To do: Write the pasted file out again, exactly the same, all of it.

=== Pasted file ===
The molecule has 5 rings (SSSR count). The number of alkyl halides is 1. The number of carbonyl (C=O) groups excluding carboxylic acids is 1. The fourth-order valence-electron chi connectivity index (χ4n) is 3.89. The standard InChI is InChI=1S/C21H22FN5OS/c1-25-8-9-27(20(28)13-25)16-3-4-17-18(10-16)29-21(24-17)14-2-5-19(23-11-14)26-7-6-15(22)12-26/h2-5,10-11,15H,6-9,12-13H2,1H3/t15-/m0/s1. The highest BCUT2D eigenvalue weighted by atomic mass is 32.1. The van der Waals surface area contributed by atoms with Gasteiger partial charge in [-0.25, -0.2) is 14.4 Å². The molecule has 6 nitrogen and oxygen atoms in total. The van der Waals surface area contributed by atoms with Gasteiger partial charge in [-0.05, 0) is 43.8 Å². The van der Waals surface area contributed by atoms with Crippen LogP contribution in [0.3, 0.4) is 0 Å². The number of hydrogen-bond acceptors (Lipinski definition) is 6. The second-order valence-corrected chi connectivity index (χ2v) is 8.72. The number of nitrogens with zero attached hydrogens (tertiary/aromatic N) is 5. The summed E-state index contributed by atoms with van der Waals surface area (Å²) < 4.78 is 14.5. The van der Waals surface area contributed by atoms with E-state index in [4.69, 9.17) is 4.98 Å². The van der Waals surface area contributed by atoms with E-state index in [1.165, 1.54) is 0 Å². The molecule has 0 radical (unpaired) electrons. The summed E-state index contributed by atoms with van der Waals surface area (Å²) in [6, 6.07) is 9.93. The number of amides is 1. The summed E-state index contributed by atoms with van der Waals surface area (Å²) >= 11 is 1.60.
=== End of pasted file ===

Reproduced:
The molecule has 5 rings (SSSR count). The number of alkyl halides is 1. The number of carbonyl (C=O) groups excluding carboxylic acids is 1. The fourth-order valence-electron chi connectivity index (χ4n) is 3.89. The standard InChI is InChI=1S/C21H22FN5OS/c1-25-8-9-27(20(28)13-25)16-3-4-17-18(10-16)29-21(24-17)14-2-5-19(23-11-14)26-7-6-15(22)12-26/h2-5,10-11,15H,6-9,12-13H2,1H3/t15-/m0/s1. The highest BCUT2D eigenvalue weighted by atomic mass is 32.1. The van der Waals surface area contributed by atoms with Gasteiger partial charge in [-0.25, -0.2) is 14.4 Å². The molecule has 6 nitrogen and oxygen atoms in total. The van der Waals surface area contributed by atoms with Gasteiger partial charge in [-0.05, 0) is 43.8 Å². The van der Waals surface area contributed by atoms with Crippen LogP contribution in [0.3, 0.4) is 0 Å². The number of hydrogen-bond acceptors (Lipinski definition) is 6. The second-order valence-corrected chi connectivity index (χ2v) is 8.72. The number of nitrogens with zero attached hydrogens (tertiary/aromatic N) is 5. The summed E-state index contributed by atoms with van der Waals surface area (Å²) < 4.78 is 14.5. The van der Waals surface area contributed by atoms with E-state index in [4.69, 9.17) is 4.98 Å². The van der Waals surface area contributed by atoms with E-state index in [1.165, 1.54) is 0 Å². The molecule has 0 radical (unpaired) electrons. The summed E-state index contributed by atoms with van der Waals surface area (Å²) in [6, 6.07) is 9.93. The number of amides is 1. The summed E-state index contributed by atoms with van der Waals surface area (Å²) >= 11 is 1.60.